Columbia has been hit hard by Chinese plywood manufacturers dumping plywood in the North American market, undercutting price by as much as 56%, says Gary Gillespie, Columbia’s general manager for northern operations. Dumping can be defined by the U.S. Department of Commerce as a foreign company selling a product in the U.S. at “less than its fair value.”
Gillespie said that since the Chinese targeted the U.S. with low-cost hardwood panels in the early 2000s, the company fell from about 3,000 employees to about 2,000. Kip Howlett, president of the Hardwood Plywood and Veneer Association, said 25% of the overall hardwood plywood capacity in the nation has been permanently shut down because four companies have gone out of business. “We’ve had 25,000 jobs lost over four years from 2009 to 2013,” Howlett said. “Obviously, the housing depression had something to do with it, but the share of Chinese imports continued to grow from 2009 to 2013.”
Dumping petition rejected
In September 2012, Columbia and five of its competitors formed the Coalition for Fair Trade of Hardwood Plywood and filed a petition with the U.S. International Trade Commission to put a stop to Chinese plywood dumping.
In its decision to vote against the coalition’s petition, the ITC cited growth in the U.S. hardwood plywood industry from 17.2% of the market in 2010 to 22.7% in the first half of 2013. The ITC also maintained the Chinese supplied only the low-end plywood while the domestic product is used for cabinet fronts and sides.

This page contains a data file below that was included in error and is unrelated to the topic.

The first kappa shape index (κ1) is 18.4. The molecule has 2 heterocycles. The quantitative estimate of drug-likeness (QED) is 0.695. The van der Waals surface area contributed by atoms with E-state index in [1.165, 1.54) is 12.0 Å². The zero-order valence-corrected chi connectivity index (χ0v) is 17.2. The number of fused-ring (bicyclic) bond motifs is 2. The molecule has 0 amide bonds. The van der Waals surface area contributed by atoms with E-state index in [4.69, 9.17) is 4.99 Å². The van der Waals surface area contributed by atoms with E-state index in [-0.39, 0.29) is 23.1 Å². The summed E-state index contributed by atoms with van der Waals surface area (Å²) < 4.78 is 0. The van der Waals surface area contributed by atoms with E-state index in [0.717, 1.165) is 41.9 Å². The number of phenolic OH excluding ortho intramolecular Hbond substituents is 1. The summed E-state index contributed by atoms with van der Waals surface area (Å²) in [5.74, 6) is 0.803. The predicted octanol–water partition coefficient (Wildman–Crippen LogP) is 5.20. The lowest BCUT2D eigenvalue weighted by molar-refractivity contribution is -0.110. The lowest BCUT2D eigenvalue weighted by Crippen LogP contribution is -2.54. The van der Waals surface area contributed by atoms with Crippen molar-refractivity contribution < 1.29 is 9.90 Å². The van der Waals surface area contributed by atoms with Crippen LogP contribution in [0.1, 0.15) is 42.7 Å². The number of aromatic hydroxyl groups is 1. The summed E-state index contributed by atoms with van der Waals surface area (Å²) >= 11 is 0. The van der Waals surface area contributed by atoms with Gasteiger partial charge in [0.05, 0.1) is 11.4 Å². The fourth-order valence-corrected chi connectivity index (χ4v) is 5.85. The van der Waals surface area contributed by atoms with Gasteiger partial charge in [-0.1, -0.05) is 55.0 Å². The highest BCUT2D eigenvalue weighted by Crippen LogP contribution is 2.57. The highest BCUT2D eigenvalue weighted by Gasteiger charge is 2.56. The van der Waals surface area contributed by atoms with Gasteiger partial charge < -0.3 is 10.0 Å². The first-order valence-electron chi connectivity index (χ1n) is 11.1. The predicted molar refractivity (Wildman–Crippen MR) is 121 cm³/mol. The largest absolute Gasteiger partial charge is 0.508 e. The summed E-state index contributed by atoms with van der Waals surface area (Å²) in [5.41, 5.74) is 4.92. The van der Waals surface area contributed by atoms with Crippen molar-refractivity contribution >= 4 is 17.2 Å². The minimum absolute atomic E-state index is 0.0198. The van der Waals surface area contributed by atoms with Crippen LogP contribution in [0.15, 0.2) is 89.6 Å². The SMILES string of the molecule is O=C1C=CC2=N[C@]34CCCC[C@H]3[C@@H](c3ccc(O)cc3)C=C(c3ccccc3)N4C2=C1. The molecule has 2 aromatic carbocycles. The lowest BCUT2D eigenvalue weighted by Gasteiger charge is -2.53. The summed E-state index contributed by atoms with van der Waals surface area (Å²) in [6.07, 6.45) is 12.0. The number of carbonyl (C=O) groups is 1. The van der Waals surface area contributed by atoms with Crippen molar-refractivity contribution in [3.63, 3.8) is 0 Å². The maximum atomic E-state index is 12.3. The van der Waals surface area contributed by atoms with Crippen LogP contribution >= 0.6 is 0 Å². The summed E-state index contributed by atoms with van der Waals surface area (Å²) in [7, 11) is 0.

Furthermore, the ITC said, there is little chance the Chinese will enter the higher end of the hardwood plywood market in the “imminent future.” The commission concluded the hardwood plywood industry in the United States is not threatened by plywood from China.
“What happens in real life is importers who have been relying on the cheaper Chinese product begin to think to themselves, ‘Maybe I should go find a domestic supplier,'” Levin said.
Gillespie and his counterparts at the five other hardwood plywood companies that filed the ITC petition are trying to decide what to do next. The coalition has until the middle of February to decide whether to appeal.
Levin believes an appeal could be successful. “This is a determination that is just full of partial analysis, and that omits many points of very strong probative evidence, not the least of which is that although the ITC is directed by law to consider the magnitude of the dumping margin, they did nothing but mention it in a passing footnote,” Levin said.
The ITC declined to comment.